Power Rangers Energem

Introduction: Power Rangers Energem

About: I am a Software Engineer who likes to tinker with many different technologies. One motto I try to live by is " I can stop learning when I die".

My son has recently discovered the Power Rangers on Netflix and of course as the nerdy dad who likes to build I was interested of what I could make for a quick weekend project. After some searching on Thingiverse I found thing 2563021, a perfect small project for me to mod. I had seem some people making similar objects with colors, but I decided it needed to glow like in the show.


  • Thin computer cable (only about six inches)
  • Push button (harvested mine from an old printer)
  • Three LR44 batteries
  • One Bright LED
  • Gray PLA filament
  • Glow in the dark PLA filament

Step 1: Modifying the Design and Print

So the crystal STL file was a solid object. I loaded the file into Tinkercad and hollowed it out by making a duplicate hole and centered it before performing the join. I attempted to allow for one mm of material on each side. I then removed the ends so that I could put the electronics inside.

Once I was confident I had the correct designs I threw gem stl into Slic3r and printed it at 0.3mm layer height with glow in the dark filament. Next I loaded in the two ends into Slic3r (had to make sure these were flat on the plate because the models were angled off for some reason). Again I printed this at 0.3mm layer height but used silver filament.

I will admit here I made a slight mistake and didn't put a hole in one of the ends for the button to go through. This was easily rectified with the drill as you can see in the photo.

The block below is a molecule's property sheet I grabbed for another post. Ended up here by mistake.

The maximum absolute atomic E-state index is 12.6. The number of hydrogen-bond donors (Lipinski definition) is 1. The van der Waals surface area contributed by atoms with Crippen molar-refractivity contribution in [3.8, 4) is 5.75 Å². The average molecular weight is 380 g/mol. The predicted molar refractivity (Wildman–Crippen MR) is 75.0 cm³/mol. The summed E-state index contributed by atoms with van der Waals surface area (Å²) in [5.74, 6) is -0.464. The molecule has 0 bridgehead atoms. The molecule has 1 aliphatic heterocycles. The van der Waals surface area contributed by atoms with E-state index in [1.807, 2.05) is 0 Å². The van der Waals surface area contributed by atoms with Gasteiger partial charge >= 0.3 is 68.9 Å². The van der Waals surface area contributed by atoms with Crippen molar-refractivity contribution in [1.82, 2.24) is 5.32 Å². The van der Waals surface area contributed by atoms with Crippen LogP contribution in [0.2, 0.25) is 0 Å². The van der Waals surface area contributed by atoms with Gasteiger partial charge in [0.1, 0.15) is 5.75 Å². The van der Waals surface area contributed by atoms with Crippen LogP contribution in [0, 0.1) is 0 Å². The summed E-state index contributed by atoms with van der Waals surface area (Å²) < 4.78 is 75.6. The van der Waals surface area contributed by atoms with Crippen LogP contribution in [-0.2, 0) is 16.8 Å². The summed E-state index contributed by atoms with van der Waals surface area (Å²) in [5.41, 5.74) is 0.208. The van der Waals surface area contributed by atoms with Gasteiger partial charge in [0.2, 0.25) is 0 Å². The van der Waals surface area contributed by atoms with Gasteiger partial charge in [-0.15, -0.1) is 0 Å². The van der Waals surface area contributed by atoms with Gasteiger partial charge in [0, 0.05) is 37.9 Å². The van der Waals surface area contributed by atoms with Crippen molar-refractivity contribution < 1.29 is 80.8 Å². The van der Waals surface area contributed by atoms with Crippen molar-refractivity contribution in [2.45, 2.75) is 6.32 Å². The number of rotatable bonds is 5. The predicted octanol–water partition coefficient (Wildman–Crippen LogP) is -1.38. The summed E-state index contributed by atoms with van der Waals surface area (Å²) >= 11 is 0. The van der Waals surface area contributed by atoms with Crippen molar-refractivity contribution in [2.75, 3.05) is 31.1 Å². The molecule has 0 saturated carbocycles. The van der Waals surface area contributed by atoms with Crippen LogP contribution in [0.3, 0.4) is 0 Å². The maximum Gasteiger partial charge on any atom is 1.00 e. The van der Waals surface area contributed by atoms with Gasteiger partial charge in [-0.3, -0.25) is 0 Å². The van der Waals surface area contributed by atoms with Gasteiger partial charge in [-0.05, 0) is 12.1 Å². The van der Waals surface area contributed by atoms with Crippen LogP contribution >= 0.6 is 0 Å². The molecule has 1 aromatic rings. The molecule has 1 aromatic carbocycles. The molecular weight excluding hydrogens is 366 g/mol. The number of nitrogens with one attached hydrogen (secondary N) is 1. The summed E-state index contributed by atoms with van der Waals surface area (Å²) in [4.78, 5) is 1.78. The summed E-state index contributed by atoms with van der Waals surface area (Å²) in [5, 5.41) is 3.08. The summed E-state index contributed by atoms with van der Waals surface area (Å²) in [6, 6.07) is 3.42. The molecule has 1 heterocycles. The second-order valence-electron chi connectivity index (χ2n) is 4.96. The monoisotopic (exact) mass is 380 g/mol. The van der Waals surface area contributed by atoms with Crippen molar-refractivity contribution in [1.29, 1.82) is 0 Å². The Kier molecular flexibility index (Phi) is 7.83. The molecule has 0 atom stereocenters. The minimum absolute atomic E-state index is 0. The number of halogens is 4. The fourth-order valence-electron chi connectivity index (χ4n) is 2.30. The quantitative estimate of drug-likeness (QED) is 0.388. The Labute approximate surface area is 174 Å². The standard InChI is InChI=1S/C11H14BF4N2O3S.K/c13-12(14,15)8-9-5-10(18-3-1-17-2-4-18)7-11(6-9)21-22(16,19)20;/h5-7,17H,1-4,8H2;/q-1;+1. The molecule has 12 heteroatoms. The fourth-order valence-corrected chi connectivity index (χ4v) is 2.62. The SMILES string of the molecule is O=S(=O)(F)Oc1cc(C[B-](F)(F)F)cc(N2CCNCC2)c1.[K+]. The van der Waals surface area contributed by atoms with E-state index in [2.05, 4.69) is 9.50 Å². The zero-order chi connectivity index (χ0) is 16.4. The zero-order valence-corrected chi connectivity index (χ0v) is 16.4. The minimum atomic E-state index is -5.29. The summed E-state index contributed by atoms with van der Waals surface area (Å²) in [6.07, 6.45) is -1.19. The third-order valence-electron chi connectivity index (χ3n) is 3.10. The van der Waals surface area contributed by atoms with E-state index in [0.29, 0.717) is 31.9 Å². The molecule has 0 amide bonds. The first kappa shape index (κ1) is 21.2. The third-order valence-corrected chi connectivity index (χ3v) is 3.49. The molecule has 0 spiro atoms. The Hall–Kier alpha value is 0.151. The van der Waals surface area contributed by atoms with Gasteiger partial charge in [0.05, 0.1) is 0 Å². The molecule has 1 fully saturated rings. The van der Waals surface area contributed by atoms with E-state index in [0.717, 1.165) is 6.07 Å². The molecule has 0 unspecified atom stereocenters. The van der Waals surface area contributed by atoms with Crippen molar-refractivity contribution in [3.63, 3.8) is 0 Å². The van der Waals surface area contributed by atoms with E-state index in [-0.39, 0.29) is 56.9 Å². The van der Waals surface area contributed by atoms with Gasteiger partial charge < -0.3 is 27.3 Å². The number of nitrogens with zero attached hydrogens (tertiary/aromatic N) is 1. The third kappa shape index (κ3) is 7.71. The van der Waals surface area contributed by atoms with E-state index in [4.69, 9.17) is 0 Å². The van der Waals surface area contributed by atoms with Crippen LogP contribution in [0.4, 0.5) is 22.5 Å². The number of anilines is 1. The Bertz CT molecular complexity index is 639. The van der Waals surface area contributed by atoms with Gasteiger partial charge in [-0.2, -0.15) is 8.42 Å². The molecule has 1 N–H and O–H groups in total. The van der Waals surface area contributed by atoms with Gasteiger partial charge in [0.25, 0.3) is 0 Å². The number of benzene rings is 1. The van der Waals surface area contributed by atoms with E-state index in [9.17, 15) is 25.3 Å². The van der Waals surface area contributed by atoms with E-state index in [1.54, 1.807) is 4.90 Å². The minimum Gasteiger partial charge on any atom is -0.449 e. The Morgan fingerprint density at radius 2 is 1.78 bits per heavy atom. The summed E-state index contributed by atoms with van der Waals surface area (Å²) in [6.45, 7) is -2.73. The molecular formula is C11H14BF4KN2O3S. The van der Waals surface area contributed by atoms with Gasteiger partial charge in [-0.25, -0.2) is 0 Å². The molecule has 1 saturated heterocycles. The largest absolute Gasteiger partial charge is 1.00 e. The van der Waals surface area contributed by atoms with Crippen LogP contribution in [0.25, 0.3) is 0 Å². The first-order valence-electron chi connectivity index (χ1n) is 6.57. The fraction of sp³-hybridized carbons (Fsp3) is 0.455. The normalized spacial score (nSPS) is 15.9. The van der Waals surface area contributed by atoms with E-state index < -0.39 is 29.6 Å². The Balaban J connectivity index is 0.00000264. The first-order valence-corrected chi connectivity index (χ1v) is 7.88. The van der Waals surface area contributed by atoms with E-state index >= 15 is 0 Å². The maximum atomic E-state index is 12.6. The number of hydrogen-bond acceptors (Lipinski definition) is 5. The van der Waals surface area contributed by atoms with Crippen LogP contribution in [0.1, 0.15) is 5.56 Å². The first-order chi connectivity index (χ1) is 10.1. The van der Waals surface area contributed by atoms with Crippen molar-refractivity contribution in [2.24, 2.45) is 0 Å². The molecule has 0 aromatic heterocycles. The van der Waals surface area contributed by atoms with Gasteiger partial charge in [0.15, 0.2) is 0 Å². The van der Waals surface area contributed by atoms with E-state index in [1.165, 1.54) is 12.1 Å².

Step 2: The Battery

So I realized after I got the batteries that I needed some type of holder for them. Back to tinkercad and with my calipers i made a little half cylinder for three batteries to fit in. I had the innards of a burnt out surge protector which has these nice straight copper strips, I cut two small pieces off used those as the positive and negative end leads. Just because I am being a bit lazy, I used some blue painters tape (it's what was in arms reach) to hold the batteries in.

Step 3: Soldering and "Glue"

So the positive lead was soldered to the positive wire of the LED. The negative wire of the LED was soldered to one end of a wire, the other end of the wire was soldered to the push button. One end of a second wire was soldered to the negative lead, and the other end to the corresponding pin on the pushbutton. Now I couldn't find my glue gun (i'll admit the office is a bit messy) but I did have my 3D pen on me, it works out very well for holding the pushbutton in place at the top end.

At this point I realized that I couldn't push the pushbutton, so I found a small scrap piece of plastic from an old print and superglued it to the pushbutton, just enough so I could push it in. If it's too big then you may detact the button from the glued mount.

Step 4: Assemble and It Is Finished

I carefully slid the battery into the gem, tested it to make sure everything worked and then glued the end caps on with some super glue. Works like a charm on the first try.

My son immediately loved it and then I showed him that it glows in the dark after usage. Not too bad for only really spending maybe an hour building it (with the exception of print time).

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